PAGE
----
J. L. BELL is a Massachusetts writer who specializes in (among other things) the start of the American Revolution in and around Boston. He is particularly interested in the experiences of children in 1765-75. He has published scholarly papers and popular articles for both children and adults. He was consultant for an episode of History Detectives, and contributed to a display at Minute Man National Historic Park.

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Monday, October 26, 2020

Miss Quincy, Mrs. Lincoln, Mrs. Storer, and the Adamses

In the fall of 1761, Hannah (Quincy) Lincoln (shown here, courtesy of the Harvard Art Museums) struck up a correspondence with Abigail Smith, the seventeen-year-old daughter of the minister of Weymouth.

At the time, Lincoln was twenty-five years old and had been married a little over a year. She apparently set out to mentor the teen-aged girl in finding a beau.

On 5 October, Abigail wrote back (in a version probably regularized in spelling and punctuation before being published in 1840):
You bid me tell one of my sparks (I think that was the word) to bring me to see you. Why! I believe you think they are as plenty as herrings, when, alas! there is as great a scarcity of them as there is of justice, honesty, prudence, and many other virtues. I’ve no pretensions to one.
Back in 1759, a young lawyer named John Adams had accompanied his friend Richard Cranch on a visit to the Smith household. Cranch would eventually marry the oldest daughter, Mary. But Adams had come away unimpressed by the Smith girls—“Not fond, not frank, not candid.” In his eyes then, they didn’t compare to “H.Q.,” whom he thought “Tender and fond. Loving and compassionate.”

As I quoted back here, Adams came close to proposing to Hannah Quincy, but didn’t. Which of course meant that she may have had no idea how interested he was. She married Dr. Bela Lincoln instead.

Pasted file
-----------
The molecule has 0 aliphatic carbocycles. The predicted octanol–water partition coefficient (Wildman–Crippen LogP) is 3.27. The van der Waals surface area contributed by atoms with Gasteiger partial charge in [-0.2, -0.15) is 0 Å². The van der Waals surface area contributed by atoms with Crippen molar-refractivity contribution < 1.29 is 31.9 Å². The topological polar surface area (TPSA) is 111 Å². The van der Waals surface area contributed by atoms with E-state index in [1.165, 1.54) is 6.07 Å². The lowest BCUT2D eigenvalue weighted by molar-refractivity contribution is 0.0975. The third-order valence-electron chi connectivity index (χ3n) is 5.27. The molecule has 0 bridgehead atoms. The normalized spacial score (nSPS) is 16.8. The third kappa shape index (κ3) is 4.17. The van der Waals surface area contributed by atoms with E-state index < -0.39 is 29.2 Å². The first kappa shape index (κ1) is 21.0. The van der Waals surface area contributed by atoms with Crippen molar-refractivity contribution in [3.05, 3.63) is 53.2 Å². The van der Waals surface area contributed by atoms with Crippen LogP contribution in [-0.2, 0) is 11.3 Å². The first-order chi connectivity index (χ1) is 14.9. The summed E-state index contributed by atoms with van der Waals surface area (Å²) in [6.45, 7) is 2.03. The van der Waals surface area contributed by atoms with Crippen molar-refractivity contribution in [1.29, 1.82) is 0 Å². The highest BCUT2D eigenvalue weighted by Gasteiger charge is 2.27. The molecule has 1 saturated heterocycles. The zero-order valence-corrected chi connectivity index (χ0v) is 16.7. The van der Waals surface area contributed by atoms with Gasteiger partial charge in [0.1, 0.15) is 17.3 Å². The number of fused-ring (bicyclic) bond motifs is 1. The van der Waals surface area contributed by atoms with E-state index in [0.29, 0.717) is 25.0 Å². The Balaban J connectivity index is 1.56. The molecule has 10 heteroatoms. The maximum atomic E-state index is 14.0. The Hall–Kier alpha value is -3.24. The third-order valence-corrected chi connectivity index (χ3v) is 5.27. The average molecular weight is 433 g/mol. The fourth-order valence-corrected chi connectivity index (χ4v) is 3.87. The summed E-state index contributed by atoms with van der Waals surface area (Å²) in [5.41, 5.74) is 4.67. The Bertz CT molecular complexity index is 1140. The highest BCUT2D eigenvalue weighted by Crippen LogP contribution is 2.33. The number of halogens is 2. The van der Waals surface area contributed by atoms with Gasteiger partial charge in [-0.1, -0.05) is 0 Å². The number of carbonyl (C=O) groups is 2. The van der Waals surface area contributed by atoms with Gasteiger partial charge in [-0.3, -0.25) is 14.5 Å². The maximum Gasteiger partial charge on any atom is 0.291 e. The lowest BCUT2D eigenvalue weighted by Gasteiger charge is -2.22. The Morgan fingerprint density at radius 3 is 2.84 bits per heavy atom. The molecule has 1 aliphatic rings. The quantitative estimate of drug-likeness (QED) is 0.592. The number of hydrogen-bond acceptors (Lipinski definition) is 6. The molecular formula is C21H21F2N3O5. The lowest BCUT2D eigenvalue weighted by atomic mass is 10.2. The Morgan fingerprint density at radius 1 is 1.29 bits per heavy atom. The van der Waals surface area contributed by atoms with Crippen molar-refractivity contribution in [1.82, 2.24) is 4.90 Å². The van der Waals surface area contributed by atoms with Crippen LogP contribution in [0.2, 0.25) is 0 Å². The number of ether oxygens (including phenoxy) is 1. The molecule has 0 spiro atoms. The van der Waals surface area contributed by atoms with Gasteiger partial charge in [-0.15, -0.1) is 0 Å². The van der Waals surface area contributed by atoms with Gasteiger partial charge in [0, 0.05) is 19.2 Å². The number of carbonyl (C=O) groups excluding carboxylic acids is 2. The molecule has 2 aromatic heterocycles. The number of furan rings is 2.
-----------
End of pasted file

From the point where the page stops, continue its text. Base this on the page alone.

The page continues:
On 30 Dec 1761, a little less than two months after Abigail had told Mrs. Lincoln she had no beaus, John Adams wrote with Cranch to her older sister to say, “our good Wishes are pour’d forth for the felicity of you, your family and Neighbours.—My—I dont know what—to Mrs. Nabby.” He was trying to flirt. Within three years, John Adams and Abigail Smith were married.

Both the Adamses remained friendly with Hannah Lincoln—she was, after all, a cousin of Abigail’s; a sister of John’s legal colleagues Samuel and Josiah Quincy, Jr.; and a neighbor back in Braintree after the death of her first husband.

In October 1777 Abigail was pleased to report to John that “our Friend Mrs. L——n of this Town” was engaged “to Deacon S——r of Boston, an exceeding good match and much approved of.” Everybody liked and respected Ebenezer Storer.

As Abigail Adams traveled away from Massachusetts in the 1780s and 1790s, Hannah Storer continued to correspond with her on topics like social events, children, and fashions. Her political comments were general, though she expressed indignation at John Adams being turned out of the Presidency.

Ebenezer Storer died in 1807. Abigail Adams died in 1818. Their widowed spouses lived on in Boston and Braintree, evidently not seeing each other regularly if at all.

Josiah Quincy, Jr. (1802-1882), Hannah Storer’s great-nephew, wrote in his memoir Figures of the Past about bringing them together sometime in the 1820s:
Among my boyish recollections [of Braintree] there is distinctly visible a very pretty hill, which rose from the banks of the river, or what passed for one, and was covered with trees of the original forest growth. This was known as Cupid’s Grove; and it had been known under that title for at least three generations, and perhaps from the settlement of the town. The name suggests the purposes to which this sylvan spot was dedicated. It was the resort of the lovers of the vicinage, or of those who, if circumstances favored, might become so. The trunks of the trees were cut and scarred all over with the initials of ladies who were fair and beloved. . . .

I, a young man, just entering life, was deputed to attend my venerable relative on a visit to the equally venerable ex-President. Both parties were verging upon their ninetieth year. They had met very infrequently, if at all, since the days of their early intimacy.

When Mrs. Storer entered the room, the old gentleman’s face lighted up, as he exclaimed, with ardor, “What! Madam, shall we not go walk in Cupid’s Grove together?”

To say the truth, the lady seemed somewhat embarrassed by this utterly unlooked-for salutation. It seemed to hurry her back through the past with such rapidity as fairly to take away her breath. But self-possession came at last, and with it a suspicion of girlish archness, as she replied, “Ah, sir, it would not be the first time that we have walked there!”
Mrs. Storer could still flirt. And President Adams, he was still trying.

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